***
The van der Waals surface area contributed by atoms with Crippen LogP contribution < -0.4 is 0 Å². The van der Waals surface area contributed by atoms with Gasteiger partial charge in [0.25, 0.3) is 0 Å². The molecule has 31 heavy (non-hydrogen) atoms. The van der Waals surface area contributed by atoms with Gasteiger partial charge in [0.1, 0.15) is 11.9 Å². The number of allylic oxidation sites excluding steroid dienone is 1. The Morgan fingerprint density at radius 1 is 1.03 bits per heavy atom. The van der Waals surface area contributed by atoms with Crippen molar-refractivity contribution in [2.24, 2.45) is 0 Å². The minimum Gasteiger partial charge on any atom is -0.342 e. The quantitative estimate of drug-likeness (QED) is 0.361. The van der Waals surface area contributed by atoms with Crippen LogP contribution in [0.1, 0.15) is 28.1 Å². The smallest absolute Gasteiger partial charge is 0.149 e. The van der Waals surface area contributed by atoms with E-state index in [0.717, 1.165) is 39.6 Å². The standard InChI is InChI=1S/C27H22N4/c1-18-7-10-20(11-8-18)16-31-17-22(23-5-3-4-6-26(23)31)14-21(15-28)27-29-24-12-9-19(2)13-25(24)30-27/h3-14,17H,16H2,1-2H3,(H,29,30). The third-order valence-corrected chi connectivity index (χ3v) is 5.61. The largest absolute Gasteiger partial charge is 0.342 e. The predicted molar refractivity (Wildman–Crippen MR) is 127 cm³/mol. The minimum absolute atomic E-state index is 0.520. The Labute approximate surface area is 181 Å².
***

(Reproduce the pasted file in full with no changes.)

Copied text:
The van der Waals surface area contributed by atoms with Crippen LogP contribution < -0.4 is 0 Å². The van der Waals surface area contributed by atoms with Gasteiger partial charge in [0.25, 0.3) is 0 Å². The molecule has 31 heavy (non-hydrogen) atoms. The van der Waals surface area contributed by atoms with Gasteiger partial charge in [0.1, 0.15) is 11.9 Å². The number of allylic oxidation sites excluding steroid dienone is 1. The Morgan fingerprint density at radius 1 is 1.03 bits per heavy atom. The van der Waals surface area contributed by atoms with Crippen molar-refractivity contribution in [2.24, 2.45) is 0 Å². The minimum Gasteiger partial charge on any atom is -0.342 e. The quantitative estimate of drug-likeness (QED) is 0.361. The van der Waals surface area contributed by atoms with Crippen LogP contribution in [0.1, 0.15) is 28.1 Å². The smallest absolute Gasteiger partial charge is 0.149 e. The van der Waals surface area contributed by atoms with E-state index in [0.717, 1.165) is 39.6 Å². The standard InChI is InChI=1S/C27H22N4/c1-18-7-10-20(11-8-18)16-31-17-22(23-5-3-4-6-26(23)31)14-21(15-28)27-29-24-12-9-19(2)13-25(24)30-27/h3-14,17H,16H2,1-2H3,(H,29,30). The third-order valence-corrected chi connectivity index (χ3v) is 5.61. The largest absolute Gasteiger partial charge is 0.342 e. The predicted molar refractivity (Wildman–Crippen MR) is 127 cm³/mol. The minimum absolute atomic E-state index is 0.520. The Labute approximate surface area is 181 Å².